Scotland drug deaths reach new record level

30 July 2021, 23:43 | Updated: 30 July 2021, 23:45

Scotland has the highest rate of drug-related deaths in Europe
Scotland has the highest rate of drug-related deaths in Europe. Picture: Alamy

By Daisy Stephens

The number of drug-related deaths in Scotland has reached a new record level after figures showed they had increased for the seventh consecutive year.

A total of 1,339 drug-related deaths were recorded in Scotland last year, an increase of 5 per cent on the previous year and meaning the country continues to have the worst drug death rate in Europe.

"The loss of life is immense and this loss of life is heartbreaking and utterly unacceptable," said Minister for Drugs Policy Angela Constance, speaking to LBC.

"As well as offering my condolences to everyone who has lost a loved one I also state my commitment to continue to do everything possible in our national mission to save and improve lives by getting more of our people into the treatment that they need and deserve."

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The data from the National Records of Scotland (NRS) shows that Scotland had 21.2 drug-related deaths per 100,000 of the population - more than three-and-a-half times higher than the rest of the UK.

Glasgow was again found to be the worst area for people struggling with addiction, with 291 dying last year in the city.

At a protest held there on Friday, people gathered to share their stories of addiction, with one man saying: "Communities are being decimated. I've been to maybe two dozen funerals over the last three years, and that's not an exaggeration."

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"It's sad that we're now complicit in the increase in drug-related deaths," Natalie Logan Maclean, CEO of addiction charity Sisco, told LBC.

"We're all complicit, society is complicit, Scotland is complicit.

"We knew since 2019 the numbers were going to increase. We didn't make any radical change."

Attending the protest, Douglas Ross, leader of the Scottish Conservatives, said: "Scotland is not just the drug death capital now of the United Kingdom but across the whole of the EU and we cannot simply have year after year more of these figures showing that an increased number of people are dying as a result of this, because every life lost is a life lost too soon and a family devastated."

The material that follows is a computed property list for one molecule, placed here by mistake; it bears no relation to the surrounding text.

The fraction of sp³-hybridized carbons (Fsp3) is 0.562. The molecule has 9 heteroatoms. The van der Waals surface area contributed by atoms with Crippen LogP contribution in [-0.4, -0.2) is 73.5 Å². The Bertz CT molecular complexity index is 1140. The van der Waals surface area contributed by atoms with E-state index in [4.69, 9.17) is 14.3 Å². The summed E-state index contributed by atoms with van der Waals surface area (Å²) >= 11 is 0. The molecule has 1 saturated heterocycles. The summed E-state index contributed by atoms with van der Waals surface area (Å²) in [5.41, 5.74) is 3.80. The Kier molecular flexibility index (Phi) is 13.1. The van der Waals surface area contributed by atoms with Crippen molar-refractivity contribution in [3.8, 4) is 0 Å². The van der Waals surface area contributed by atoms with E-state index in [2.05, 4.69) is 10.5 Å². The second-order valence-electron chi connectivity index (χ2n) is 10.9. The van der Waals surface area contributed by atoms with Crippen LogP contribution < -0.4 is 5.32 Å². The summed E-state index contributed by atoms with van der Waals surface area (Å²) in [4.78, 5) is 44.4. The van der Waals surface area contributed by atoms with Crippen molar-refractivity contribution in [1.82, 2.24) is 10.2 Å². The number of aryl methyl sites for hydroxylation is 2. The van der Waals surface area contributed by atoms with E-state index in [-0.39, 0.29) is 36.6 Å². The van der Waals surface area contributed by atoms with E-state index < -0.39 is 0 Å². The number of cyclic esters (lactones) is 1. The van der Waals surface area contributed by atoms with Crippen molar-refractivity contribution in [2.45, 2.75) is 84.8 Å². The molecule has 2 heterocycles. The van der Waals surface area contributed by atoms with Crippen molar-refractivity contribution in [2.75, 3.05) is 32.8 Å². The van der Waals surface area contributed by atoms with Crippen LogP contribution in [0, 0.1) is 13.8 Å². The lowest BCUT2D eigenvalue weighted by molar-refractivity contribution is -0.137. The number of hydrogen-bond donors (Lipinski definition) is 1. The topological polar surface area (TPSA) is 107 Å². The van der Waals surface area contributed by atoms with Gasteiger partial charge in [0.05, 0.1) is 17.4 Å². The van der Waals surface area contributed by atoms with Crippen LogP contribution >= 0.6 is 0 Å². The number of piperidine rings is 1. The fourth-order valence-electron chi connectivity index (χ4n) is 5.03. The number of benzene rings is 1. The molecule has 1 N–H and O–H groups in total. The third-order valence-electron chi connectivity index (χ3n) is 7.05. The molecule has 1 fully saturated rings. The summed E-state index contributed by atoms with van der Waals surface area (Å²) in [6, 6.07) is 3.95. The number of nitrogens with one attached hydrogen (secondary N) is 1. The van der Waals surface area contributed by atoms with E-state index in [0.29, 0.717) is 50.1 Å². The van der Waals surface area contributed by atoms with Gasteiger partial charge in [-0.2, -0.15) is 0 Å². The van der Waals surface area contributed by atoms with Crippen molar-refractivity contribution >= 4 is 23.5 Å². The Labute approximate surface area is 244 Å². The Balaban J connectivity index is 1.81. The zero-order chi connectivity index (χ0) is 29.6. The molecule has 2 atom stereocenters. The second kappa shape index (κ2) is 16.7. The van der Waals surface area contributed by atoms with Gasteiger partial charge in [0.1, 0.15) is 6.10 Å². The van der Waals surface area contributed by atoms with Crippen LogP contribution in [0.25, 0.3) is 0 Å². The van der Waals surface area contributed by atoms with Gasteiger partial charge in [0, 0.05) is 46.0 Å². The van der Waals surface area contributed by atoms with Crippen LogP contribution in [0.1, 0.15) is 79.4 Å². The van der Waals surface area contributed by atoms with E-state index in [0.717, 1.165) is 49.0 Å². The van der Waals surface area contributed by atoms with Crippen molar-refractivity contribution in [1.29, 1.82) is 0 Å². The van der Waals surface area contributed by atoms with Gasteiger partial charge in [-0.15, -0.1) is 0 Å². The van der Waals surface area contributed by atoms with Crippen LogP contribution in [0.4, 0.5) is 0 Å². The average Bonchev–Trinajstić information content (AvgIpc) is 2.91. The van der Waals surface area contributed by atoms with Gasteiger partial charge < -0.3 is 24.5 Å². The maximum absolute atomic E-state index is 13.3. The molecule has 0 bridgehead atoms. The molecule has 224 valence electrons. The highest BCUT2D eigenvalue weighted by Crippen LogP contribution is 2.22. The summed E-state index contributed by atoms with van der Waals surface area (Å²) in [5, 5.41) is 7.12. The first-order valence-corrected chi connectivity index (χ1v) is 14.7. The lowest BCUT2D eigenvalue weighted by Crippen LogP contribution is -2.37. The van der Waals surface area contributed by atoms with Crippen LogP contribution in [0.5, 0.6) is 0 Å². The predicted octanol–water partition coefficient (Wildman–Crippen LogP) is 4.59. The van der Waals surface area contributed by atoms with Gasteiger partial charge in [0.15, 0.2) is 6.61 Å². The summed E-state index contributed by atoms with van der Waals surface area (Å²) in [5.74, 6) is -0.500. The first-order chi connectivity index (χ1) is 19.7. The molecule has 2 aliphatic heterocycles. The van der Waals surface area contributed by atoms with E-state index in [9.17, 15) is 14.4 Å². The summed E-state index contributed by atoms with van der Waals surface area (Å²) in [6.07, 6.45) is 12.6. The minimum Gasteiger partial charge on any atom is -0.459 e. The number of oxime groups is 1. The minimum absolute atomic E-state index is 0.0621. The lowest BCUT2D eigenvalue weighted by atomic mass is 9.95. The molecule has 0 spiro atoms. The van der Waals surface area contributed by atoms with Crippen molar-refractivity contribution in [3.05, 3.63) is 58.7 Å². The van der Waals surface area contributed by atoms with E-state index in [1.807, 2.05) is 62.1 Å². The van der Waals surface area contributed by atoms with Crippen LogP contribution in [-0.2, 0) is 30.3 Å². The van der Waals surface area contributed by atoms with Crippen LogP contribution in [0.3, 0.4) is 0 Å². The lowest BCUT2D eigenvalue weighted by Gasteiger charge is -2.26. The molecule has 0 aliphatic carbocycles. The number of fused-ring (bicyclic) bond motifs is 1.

Responding to the figures, Nicola Sturgeon said the number of lives lost "is unacceptable, each one a human tragedy".

The First Minister tweeted that the Scottish Government "does not shirk the responsibility & we are determined to make changes that will save lives".

She added: "These 2020 figures (though no less shameful because of it) predate actions set out at start of year.

"We now have a dedicated drugs minister in @AConstanceSNP, a substantial funding commitment and action underway to eg ensure faster access to community support, treatment and rehab.

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"We will also continue to argue for reform of drugs law, which is not currently within our power.

"Today, my thoughts are with every family who has lost a loved one - I am sorry for the loss you have suffered."

"However, I know that from @scotgov what is required isn't words, but action to prevent people dying, and that is what we are determined to deliver."

Ms Constance described the statistics as "heart-breaking" as she announced plans to report drug deaths every quarter to inform the response to the crisis.

She said: "Once again, the statistics on drug-related deaths are heart-breaking. I want to offer my sincere condolences to everyone who has lost a loved one through drug use.

"We need to gather as much information as we can about drug use in Scotland and to that end, data on suspected drug deaths will be published quarterly from this September. This will ensure we can react more quickly and effectively to this crisis and identify any emerging trends.

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"We are working hard to get more people into the treatment that works for them as quickly as possible.

"Without treatment, there is little hope of recovery so we are funding as many community and third-sector initiatives as we can so that individuals have the widest possible choice and can opt for the support which suits them and their family."

In response to last year's figures, which caused then-public health minister Joe FitzPatrick to resign, the Scottish Government announced a £250 million investment - £100 million of which would be for the improvement of residential rehab.